View Full Version : Maximizing practice time?

11-10-2002, 11:29 PM
I play 1-3.5 hours per day (hell of a lot for a 16 year old), but I don't feel like I'm getting the full benefit. I usually just play a bunch of games of 9 ball and practice frequently missed shots. Any effective practice routines or drills?

11-11-2002, 01:40 AM
1. Set goals - Figure out what it is you want from your practice sessions. Do want to be a pro? do you want to get better at a game you enjoy? Do you want to win local tournaments. If you can articulate or (even better) write down what you want, it can make your practice more focused. I estimate that focus is probably the thing most lacking from your practice.

2. Evaluate- How good are you right now? Can you run a few balls, can you pocket one ball? Figure out where you are. That's point A. You're trying to get to point B.

3. Learn- Read everything you possibly can about pool. There's lots of info in these discussions, do a search. There are a lot of good pool books now. There are a few very good books that I would recommend. Anything by Phil Capelle, e.g. "Play Your Best Pool" and Byrne's "Standard Book of Pool and Billiards." Also, one of the best things for me has been Bert Kinister's 60 minute workout video. It has 27 drills that I've been working on to improve my game. I also recently got Scott Lee to instruct me for a few hours while he was in Austin, very helpful.

4. Now to practice itself... the best drills I have found work on 5 different aspects of pool: 1) stroke; 2) speed control; 3) position play / use of english, draw, and follow; 4) thinking several balls ahead / high runs; and 5) shotmaking. This also happens to be the order of importance for a drill routine (IMHO). You can find drills of this sort in several books, inlcuding the ones I mentioned above. A good book for shotmaking "drills" is Ray Martin's "The 99 Critical Shots in Pool." I'm sure others on this board will give you more specific instructions on drills they like. I'll post again later with my own.

5. In addition to drills, I would suggest playing a variety of games: 9-ball, 8-ball, straight pool, one-pocket, golf (God, how I hate this game), etc against a variety of opponents.

11-11-2002, 02:03 AM
Basically i practice around 2 hours a day , weekdays and 5 hours a day on the weekend, often more, these are minimums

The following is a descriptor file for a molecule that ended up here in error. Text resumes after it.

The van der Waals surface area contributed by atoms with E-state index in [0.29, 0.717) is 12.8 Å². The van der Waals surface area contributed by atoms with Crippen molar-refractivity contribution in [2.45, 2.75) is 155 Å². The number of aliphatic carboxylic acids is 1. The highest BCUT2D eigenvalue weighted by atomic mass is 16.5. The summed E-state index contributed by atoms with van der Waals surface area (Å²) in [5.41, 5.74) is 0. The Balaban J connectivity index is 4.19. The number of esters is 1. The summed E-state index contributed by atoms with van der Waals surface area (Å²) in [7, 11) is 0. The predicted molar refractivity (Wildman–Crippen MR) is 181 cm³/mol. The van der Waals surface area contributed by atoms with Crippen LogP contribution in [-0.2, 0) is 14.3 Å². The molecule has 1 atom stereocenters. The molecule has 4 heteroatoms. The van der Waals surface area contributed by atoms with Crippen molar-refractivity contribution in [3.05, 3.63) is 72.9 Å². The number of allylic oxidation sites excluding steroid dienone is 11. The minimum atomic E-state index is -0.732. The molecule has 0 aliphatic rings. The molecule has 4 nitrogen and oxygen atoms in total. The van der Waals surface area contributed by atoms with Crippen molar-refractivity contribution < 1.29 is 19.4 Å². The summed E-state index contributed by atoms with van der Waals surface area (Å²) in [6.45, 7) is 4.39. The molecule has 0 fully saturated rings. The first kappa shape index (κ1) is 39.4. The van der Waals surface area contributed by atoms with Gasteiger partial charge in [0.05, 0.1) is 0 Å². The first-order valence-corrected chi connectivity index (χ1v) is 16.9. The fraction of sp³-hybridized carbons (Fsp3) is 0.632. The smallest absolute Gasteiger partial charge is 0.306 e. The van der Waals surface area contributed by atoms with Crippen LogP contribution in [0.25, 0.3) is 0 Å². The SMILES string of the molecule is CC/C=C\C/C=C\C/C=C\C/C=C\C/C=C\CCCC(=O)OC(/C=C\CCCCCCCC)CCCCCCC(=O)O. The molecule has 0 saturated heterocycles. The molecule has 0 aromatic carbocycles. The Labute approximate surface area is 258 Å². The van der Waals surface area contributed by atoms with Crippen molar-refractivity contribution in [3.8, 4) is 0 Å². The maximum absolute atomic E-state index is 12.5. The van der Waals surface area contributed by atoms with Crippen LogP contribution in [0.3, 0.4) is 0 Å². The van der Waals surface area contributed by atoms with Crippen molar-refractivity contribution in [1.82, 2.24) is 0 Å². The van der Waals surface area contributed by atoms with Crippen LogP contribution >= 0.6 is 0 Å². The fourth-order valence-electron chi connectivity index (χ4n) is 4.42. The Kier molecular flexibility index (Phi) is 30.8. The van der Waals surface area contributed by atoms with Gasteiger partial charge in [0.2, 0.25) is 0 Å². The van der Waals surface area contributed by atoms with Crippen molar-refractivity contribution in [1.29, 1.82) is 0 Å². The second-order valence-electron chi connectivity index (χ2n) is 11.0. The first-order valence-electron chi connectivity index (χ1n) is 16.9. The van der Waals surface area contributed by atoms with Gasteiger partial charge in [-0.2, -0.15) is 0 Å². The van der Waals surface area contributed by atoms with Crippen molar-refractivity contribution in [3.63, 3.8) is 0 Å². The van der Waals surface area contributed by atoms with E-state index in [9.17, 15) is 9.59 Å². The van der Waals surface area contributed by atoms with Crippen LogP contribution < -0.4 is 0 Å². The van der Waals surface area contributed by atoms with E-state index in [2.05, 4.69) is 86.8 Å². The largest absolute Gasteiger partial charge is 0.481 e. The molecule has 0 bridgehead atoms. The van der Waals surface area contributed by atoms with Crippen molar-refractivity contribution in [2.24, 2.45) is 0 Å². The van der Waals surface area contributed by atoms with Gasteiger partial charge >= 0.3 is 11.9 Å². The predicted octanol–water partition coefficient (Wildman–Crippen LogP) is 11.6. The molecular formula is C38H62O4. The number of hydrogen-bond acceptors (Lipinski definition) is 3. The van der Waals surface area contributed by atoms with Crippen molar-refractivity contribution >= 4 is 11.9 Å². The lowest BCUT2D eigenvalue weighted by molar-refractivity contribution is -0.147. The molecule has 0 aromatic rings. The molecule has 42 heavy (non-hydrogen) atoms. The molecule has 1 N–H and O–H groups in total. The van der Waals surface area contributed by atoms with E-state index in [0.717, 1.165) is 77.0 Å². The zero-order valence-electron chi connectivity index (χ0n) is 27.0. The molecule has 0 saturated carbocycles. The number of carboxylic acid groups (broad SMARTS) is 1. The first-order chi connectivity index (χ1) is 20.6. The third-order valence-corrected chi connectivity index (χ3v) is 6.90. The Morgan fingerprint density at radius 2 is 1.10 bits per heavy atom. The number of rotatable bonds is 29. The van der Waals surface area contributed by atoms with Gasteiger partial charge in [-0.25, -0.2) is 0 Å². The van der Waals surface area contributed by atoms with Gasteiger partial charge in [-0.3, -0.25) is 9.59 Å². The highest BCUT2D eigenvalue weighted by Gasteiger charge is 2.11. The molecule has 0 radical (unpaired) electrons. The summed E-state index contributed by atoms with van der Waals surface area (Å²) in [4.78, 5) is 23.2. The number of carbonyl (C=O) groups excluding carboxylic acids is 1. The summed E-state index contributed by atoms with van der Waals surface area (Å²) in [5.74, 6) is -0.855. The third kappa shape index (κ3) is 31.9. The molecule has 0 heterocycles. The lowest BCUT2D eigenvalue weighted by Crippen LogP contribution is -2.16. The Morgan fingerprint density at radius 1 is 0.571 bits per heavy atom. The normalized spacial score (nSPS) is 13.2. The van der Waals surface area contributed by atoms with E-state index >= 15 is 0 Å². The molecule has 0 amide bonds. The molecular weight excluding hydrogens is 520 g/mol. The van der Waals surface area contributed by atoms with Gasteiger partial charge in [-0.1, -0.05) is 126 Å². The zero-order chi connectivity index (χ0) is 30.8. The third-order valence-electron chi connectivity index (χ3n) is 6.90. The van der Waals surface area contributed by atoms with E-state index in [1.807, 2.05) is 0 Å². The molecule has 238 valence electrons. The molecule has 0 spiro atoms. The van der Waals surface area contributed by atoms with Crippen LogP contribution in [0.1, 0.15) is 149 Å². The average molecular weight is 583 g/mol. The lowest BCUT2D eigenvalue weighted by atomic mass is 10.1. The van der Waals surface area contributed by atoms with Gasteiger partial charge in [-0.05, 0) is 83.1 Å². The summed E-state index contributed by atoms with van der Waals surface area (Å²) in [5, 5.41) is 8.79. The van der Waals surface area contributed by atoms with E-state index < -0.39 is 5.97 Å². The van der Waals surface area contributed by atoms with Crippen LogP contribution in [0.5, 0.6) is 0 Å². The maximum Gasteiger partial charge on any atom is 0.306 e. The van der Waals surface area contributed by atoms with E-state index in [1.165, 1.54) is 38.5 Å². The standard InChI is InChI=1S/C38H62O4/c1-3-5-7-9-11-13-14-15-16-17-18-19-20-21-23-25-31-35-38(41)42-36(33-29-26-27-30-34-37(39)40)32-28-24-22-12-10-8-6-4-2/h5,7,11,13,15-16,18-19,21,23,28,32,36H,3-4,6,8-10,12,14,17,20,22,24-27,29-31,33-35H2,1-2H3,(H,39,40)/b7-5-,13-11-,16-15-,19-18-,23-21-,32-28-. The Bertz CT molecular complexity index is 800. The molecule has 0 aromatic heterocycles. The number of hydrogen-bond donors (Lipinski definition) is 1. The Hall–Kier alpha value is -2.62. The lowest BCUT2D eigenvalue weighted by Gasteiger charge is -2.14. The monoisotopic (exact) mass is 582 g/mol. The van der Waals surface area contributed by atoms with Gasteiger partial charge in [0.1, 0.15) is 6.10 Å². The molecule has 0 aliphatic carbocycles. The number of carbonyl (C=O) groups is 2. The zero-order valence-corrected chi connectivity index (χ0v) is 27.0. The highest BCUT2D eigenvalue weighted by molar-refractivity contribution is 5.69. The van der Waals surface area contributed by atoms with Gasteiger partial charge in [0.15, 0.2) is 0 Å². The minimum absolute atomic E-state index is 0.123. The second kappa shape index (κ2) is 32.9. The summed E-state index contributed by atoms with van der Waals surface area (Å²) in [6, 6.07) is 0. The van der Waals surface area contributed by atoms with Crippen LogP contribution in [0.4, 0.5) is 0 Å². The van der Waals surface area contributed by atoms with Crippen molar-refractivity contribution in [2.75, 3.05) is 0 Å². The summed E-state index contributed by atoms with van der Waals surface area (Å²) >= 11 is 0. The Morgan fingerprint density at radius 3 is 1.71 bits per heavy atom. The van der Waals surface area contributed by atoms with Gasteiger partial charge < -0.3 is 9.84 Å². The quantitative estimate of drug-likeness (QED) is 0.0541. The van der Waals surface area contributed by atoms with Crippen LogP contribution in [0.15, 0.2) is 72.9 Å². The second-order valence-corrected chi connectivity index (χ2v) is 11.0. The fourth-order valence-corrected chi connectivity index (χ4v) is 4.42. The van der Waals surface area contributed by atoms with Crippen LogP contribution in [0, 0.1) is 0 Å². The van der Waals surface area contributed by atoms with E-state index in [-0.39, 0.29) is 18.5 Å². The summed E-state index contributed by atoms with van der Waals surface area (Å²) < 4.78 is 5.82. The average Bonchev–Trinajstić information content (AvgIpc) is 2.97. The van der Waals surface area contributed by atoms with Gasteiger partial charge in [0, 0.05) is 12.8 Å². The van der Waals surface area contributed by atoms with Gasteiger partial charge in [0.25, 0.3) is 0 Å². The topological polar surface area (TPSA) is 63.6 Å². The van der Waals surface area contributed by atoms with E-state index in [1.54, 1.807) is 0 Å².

I start off with straight stroking and technique drills, then move onto other drills such as cueball control, certain trouble potting, safety etc etc

then when my concentration starts to go, i switch to playing 'games' such as Fargo or other progessive games. I also do some break practice cos i love breaking.

So in summary, i start off with the stuff i enjoy least then end practice with the stuff i enjoy most, that way i'm enjoying the whole lot !

11-11-2002, 03:36 PM
I play 1-3.5 hours per day (hell of a lot for a 16 year old), <hr /></blockquote>
Why do you feel this is so much practice. I can gaurantee you, there are plenty of kids your age playing at least that much. A few of the ones when I was in H.S. were playing everyday after school (school let out just before 2 PM) until at least 7 or 8 at night. There grades sucked but that is what happens when you spend a[ QUOTE ]
(hell of a lot...)<hr /></blockquote>of time at the hall.

eg8r &lt;~~~Not sure where they got the money to play all the time but they were good players at their age.

11-11-2002, 09:28 PM
When I was practicing a lot,and not improving, I first got a lesson from a professional bca instructor and that improved my stroke. Randy gs pool school is also great. Maybe your parents would let you go as a christmas or birthday present. Failing that, I would try to get a lesson from one of the good bca instructors. I got my first lesson from scott lee and there are other good ones too. People who have been on here a long time know all of them.

Generally, I believe, especially at the beginner to intermediate level, if I am not improving, there is something wrong in my technique. Even a small error can cause one to not pocket balls up to their potential.

glad to see a 16 year old that wants to master the game. dont give up!!!